Boy born brain-damaged at King George Hospital awarded at least �5million compensation
An eight-year-old boy who was born brain-damaged at King George Hospital has been awarded at least �5million in compensation.
The boy, who cannot be named, is “grossly physically disabled” after he was starved of oxygen in the womb in the last 20 minutes of his delivery at the hospital in Goodmayes in October 2004.
Although his intellect is “relatively spared” his QC, Angus McCullough, said the boy has “very little independent mobility” and cannot communicate beyond “just a few words and phrases”.
The boy, whose family lives in the Ilford area, was delivered by emergency caesarean section after complications developed during his mother’s labour.
At birth, he was found to be “floppy and pale”, court papers disclosed, and needed urgent resuscitation before he could breathe spontaneously.
You may also want to watch:
Medics discovered that his oxygen starvation in the womb stemmed from a traumatic rupture of the maternal womb. However, the boy’s lawyers said his severe brain injuries could have been avoided had the caesarean section been pushed through more rapidly.
In court on Tuesday, Martin Porter QC, for the Barking, Havering and Redbridge Hospitals NHS Trust, “formally apologised” to the boy and his family for the faults surrounding his birth.
- 1 Restaurant faces losing licence after allegations of illegal club nights during pandemic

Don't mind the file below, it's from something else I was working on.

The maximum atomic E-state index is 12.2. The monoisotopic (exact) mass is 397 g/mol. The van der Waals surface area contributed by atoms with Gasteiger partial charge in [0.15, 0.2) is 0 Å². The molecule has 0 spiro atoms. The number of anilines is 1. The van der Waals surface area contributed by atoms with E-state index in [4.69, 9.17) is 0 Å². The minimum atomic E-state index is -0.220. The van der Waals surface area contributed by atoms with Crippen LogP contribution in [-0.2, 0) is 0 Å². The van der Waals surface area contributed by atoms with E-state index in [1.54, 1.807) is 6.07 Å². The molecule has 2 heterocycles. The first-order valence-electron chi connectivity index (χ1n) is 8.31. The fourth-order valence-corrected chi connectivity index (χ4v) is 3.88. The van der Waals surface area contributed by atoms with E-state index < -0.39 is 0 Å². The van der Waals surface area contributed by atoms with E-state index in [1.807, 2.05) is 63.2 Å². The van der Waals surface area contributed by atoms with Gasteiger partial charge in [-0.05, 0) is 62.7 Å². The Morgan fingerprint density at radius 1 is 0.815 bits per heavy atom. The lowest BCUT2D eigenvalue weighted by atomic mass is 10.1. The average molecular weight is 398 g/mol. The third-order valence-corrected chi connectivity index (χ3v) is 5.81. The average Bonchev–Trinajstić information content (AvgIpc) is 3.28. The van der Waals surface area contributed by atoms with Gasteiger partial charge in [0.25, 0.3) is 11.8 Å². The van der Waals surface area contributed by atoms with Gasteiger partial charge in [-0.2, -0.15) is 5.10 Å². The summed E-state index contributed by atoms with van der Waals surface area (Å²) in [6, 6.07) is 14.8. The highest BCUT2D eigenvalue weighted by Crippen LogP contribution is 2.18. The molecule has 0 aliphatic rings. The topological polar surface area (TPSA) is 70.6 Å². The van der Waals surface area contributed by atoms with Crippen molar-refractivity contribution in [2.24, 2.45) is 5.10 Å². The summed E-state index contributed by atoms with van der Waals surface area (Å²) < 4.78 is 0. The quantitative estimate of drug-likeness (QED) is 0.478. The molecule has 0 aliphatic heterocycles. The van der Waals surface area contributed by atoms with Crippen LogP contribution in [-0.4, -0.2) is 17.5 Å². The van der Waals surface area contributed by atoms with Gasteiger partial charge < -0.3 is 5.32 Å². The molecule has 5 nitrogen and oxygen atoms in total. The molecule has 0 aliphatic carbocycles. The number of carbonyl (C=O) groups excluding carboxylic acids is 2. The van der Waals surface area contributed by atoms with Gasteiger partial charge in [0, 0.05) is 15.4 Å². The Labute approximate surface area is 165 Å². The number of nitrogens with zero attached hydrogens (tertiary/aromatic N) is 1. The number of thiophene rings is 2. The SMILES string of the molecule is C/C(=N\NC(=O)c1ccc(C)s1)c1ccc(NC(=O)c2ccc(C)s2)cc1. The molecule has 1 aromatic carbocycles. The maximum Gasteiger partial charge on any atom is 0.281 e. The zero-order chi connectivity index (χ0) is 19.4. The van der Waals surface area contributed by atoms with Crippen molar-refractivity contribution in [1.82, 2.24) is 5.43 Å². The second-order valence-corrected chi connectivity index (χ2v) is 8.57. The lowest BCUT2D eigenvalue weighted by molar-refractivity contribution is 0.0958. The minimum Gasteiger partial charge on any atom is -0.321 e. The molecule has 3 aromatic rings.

- 2 NHS nurse assaulted at east London hospital
- 3 Restaurant stripped of its alcohol licence
- 4 Covid deaths increase at Queen's and King George hospitals this week
- 5 'A race against time' - 18,000 people in Redbridge have received Covid jab
- 6 Residents furious after car park and lift flooded since before Christmas
- 7 Redbridge parents' group donates six new laptops to families in need
- 8 Little Gearies development plans pass following hours of discussion over Barkingside estate
- 9 Need for Frenford Foodbank won't end when pandemic does, say volunteers
- 10 One in 20 may have had Covid-19 last week in Redbridge, Newham and Barking and Dagenham, figures suggest
The told Mr Justice Cranston that liability was admitted and the degree of care was “exemplary”.
The trust will pay the boy a lump sum of �4,250,000, plus annual sums to provide for the costs of his care for as long as he lives.
The judge concluded: “I would like to express my best wishes for his best future, and to commend his parents who have dedicated themselves to his care at the expense of their own health”.